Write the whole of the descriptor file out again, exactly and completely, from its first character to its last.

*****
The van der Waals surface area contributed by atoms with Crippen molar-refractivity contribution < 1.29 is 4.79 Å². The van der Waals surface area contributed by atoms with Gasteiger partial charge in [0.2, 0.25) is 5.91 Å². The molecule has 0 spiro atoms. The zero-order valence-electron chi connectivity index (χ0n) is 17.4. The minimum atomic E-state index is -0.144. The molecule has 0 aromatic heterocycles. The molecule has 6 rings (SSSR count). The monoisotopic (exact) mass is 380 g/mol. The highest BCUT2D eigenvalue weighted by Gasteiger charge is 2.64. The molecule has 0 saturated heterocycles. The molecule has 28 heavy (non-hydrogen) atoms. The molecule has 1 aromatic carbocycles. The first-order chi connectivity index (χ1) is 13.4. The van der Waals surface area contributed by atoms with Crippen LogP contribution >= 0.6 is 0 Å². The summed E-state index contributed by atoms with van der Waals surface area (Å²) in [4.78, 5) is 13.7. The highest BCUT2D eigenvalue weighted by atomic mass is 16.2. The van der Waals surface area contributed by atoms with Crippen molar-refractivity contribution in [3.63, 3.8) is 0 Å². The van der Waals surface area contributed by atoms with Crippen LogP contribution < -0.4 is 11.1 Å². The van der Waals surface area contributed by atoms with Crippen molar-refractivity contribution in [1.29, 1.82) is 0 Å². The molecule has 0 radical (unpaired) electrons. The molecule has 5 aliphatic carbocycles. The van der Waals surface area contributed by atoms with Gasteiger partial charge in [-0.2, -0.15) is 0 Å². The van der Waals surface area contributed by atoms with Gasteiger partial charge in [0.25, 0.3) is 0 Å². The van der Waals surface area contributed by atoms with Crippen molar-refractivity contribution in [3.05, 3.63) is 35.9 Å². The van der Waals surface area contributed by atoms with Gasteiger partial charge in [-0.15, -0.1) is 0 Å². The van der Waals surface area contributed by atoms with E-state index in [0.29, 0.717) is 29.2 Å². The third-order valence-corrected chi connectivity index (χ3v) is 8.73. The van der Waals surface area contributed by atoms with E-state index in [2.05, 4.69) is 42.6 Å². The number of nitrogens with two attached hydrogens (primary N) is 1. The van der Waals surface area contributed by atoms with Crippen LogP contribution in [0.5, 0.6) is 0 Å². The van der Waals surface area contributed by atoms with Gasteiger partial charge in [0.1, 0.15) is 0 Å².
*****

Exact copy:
The van der Waals surface area contributed by atoms with Crippen molar-refractivity contribution < 1.29 is 4.79 Å². The van der Waals surface area contributed by atoms with Gasteiger partial charge in [0.2, 0.25) is 5.91 Å². The molecule has 0 spiro atoms. The zero-order valence-electron chi connectivity index (χ0n) is 17.4. The minimum atomic E-state index is -0.144. The molecule has 0 aromatic heterocycles. The molecule has 6 rings (SSSR count). The monoisotopic (exact) mass is 380 g/mol. The highest BCUT2D eigenvalue weighted by Gasteiger charge is 2.64. The molecule has 0 saturated heterocycles. The molecule has 28 heavy (non-hydrogen) atoms. The molecule has 1 aromatic carbocycles. The first-order chi connectivity index (χ1) is 13.4. The van der Waals surface area contributed by atoms with Crippen LogP contribution >= 0.6 is 0 Å². The summed E-state index contributed by atoms with van der Waals surface area (Å²) in [4.78, 5) is 13.7. The highest BCUT2D eigenvalue weighted by atomic mass is 16.2. The van der Waals surface area contributed by atoms with Crippen molar-refractivity contribution in [3.63, 3.8) is 0 Å². The van der Waals surface area contributed by atoms with Crippen LogP contribution < -0.4 is 11.1 Å². The van der Waals surface area contributed by atoms with Crippen molar-refractivity contribution in [1.29, 1.82) is 0 Å². The molecule has 0 radical (unpaired) electrons. The molecule has 5 aliphatic carbocycles. The van der Waals surface area contributed by atoms with Gasteiger partial charge in [-0.2, -0.15) is 0 Å². The van der Waals surface area contributed by atoms with Gasteiger partial charge in [0.25, 0.3) is 0 Å². The van der Waals surface area contributed by atoms with Crippen molar-refractivity contribution in [3.05, 3.63) is 35.9 Å². The van der Waals surface area contributed by atoms with Gasteiger partial charge in [-0.15, -0.1) is 0 Å². The van der Waals surface area contributed by atoms with E-state index in [0.29, 0.717) is 29.2 Å². The third-order valence-corrected chi connectivity index (χ3v) is 8.73. The van der Waals surface area contributed by atoms with E-state index in [2.05, 4.69) is 42.6 Å². The number of nitrogens with two attached hydrogens (primary N) is 1. The van der Waals surface area contributed by atoms with Crippen LogP contribution in [0.5, 0.6) is 0 Å². The van der Waals surface area contributed by atoms with Gasteiger partial charge in [0.1, 0.15) is 0 Å².